Exploring Fraud Detection With Neo4j & Graph Data Science  – Part 2

Identifying communities that reflect underlying groups of individuals is often a key step to fraud detection. In part 1 of this series, we explored with Louvain. In part 2, we will provide more formal definitions for resolving entities that will allow us to partition well-defined communities in a scalable manner.

To accomplish this, we will define some Entity Resolution (ER) rules that will allow us to draw relationships between users we believe belong to the same underlying community. We will then use the Weakly Connected Components (WCC) algorithm to resolve the communities. And lastly, we will label all users in communities that include flagged accounts as fraud risks.

The technical resources to reproduce this analysis and the analysis in all other parts of this series are contained in this GitHub repository, which includes an iPython notebook and link to the dataset.

Entity Resolution (ER) Business Rules

We will now apply Entity Resolution (ER) to resolve groups of individuals behind sets of user accounts. For this analysis, we will use some pretty straightforward ER business logic. If either of the two below conditions are true, we will resolve two user accounts by linking them together with a new relationship type.

  1. One user sent money to another user that shares the same credit card
  2. Two users share a card or device connected to less than or equal to 10 total accounts, and those two users also share at least two other identifiers of type credit card, device, or IP address

You could switch out or add different rules to the above — these are just examples. In a real-world scenario these business rules would pass by SMEs and possibly be backed by further supervised machine learning on manually labeled data. More advanced techniques for this type of ER are possible in graph, and we describe them in this white paper and this blog.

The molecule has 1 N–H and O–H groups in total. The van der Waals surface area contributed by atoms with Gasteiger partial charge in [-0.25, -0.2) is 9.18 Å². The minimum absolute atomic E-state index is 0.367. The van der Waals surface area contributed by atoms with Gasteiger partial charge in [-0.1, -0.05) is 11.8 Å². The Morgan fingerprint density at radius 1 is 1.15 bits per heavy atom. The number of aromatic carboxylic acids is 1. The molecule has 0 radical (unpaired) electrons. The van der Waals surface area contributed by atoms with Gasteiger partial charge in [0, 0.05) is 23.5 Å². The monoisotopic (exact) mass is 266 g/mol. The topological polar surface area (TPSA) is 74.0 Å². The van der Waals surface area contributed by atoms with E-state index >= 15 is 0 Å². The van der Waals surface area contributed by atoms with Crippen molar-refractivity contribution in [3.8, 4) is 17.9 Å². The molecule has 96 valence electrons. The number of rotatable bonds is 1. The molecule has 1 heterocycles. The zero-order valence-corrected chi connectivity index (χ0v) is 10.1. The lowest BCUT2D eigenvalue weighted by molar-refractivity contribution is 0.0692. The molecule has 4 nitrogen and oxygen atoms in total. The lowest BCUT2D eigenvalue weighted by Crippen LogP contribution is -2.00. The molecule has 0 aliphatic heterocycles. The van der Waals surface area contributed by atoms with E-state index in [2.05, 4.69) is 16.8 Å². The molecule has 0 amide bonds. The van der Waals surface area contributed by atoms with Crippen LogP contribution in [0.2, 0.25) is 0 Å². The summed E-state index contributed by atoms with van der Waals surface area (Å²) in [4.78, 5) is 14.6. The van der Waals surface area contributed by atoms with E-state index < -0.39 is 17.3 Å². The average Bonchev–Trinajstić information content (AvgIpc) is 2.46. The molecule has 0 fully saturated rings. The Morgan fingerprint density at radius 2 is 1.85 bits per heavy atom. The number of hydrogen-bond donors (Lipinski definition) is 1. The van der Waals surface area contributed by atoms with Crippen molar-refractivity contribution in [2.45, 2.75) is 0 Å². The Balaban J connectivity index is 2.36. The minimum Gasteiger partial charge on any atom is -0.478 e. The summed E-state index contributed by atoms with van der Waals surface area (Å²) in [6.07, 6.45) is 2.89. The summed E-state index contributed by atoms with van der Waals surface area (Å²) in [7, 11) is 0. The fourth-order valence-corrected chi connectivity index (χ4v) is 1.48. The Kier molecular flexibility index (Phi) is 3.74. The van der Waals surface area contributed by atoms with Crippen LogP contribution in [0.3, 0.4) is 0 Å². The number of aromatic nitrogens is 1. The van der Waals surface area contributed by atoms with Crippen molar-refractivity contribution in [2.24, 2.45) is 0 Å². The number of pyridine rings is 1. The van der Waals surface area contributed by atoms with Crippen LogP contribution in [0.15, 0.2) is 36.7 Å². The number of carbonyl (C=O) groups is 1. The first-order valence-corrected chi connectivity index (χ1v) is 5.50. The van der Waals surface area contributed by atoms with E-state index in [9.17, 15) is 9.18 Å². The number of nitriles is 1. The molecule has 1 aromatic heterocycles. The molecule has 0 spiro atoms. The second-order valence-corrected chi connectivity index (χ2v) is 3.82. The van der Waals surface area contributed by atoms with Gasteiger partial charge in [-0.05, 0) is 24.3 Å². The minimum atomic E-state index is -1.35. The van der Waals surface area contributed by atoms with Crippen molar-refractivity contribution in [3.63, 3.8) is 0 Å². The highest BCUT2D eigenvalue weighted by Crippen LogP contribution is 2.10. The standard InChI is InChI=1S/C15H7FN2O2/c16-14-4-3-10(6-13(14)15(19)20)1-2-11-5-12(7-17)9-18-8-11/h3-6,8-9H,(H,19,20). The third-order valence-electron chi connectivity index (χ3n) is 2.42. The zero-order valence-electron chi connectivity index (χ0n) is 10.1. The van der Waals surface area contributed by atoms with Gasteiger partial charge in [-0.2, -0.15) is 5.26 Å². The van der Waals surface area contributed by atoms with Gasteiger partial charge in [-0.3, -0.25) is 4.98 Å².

For a P2P dataset, we do not necessarily want to label all senders/receivers of flagged user transactions as fraudulent, since some fraud schemes involve transactions with victims. Furthermore, additional identifiers such as IP may be inexact and cards + devices can be fraudulently controlled/used without the owner’s permission. Hence I used somewhat stringent rules that aligned with the patterns noted in part 1. We can apply the ER relationships with Cypher:

# P2P with shared card rule
    MATCH (u1:User)-[r:P2P]->(u2)
    WITH u1, u2, count(r) AS cnt
    MATCH (u1)-[:HAS_CC]->(n)<-[:HAS_CC]-(u2)
    WITH u1, u2, count(DISTINCT n) AS cnt
    RETURN count(DISTINCT s) AS cnt


# shared ids rule
    MATCH (u1:User)-[:HAS_CC|USED]->(n)<-[:HAS_CC|USED]-(u2)
    WHERE n.degree <= 10 AND id(u1) < id(u2)
    WITH u1, u2, count(DISTINCT n) as cnt
    MATCH (u1)-[:HAS_CC|USED|HAS_IP]->(m)<-[:HAS_CC|USED|HAS_IP]-(u2)
    WITH u1, u2, count(DISTINCT m) as cnt
    WHERE cnt > 2
    RETURN count(DISTINCT s)

count(DISTINCT s)

Using Weakly Connected Components (WCC) to Resolve Communities

Weakly Connected Components (WCC) is a practical and highly scalable community detection algorithm. It is also deterministic and very explainable. It defines a community simply as a set of nodes connected by a subset of relationship types in the graph. This makes WCC a good choice for formal community assignment in production fraud detection settings.

Below we run WCC on users via the ER relationships created above:

g, _ = gds.graph.project('comm-projection', ['User'], {
    'SHARED_IDS': {'orientation': 'UNDIRECTED'},
    'P2P_WITH_SHARED_CARD': {'orientation': 'UNDIRECTED'}

df = gds.wcc.write(g, writeProperty='wccId')

{'p99': 3, 'min': 1, 'max': 175, 'mean': 1.196042974151686, 'p90': 2, 'p50': 1, 'p999': 8, 'p95': 2, 'p75': 1}
{'writeConcurrency': 4, 'seedProperty': None, 'consecutiveIds': False, 'writeProperty': 'wccId', 'threshold': 0.0, 'relationshipWeightProperty': None, 'nodeLabels': ['*'], 'sudo': False, 'relationshipTypes': ['*'], 'username': None, 'concurrency': 4}

2,8203 components were created. The majority of the components are of size 1 representing a component with just a single user, not resolved to any other. The max component size is 175 users, which means the largest community has 175 users.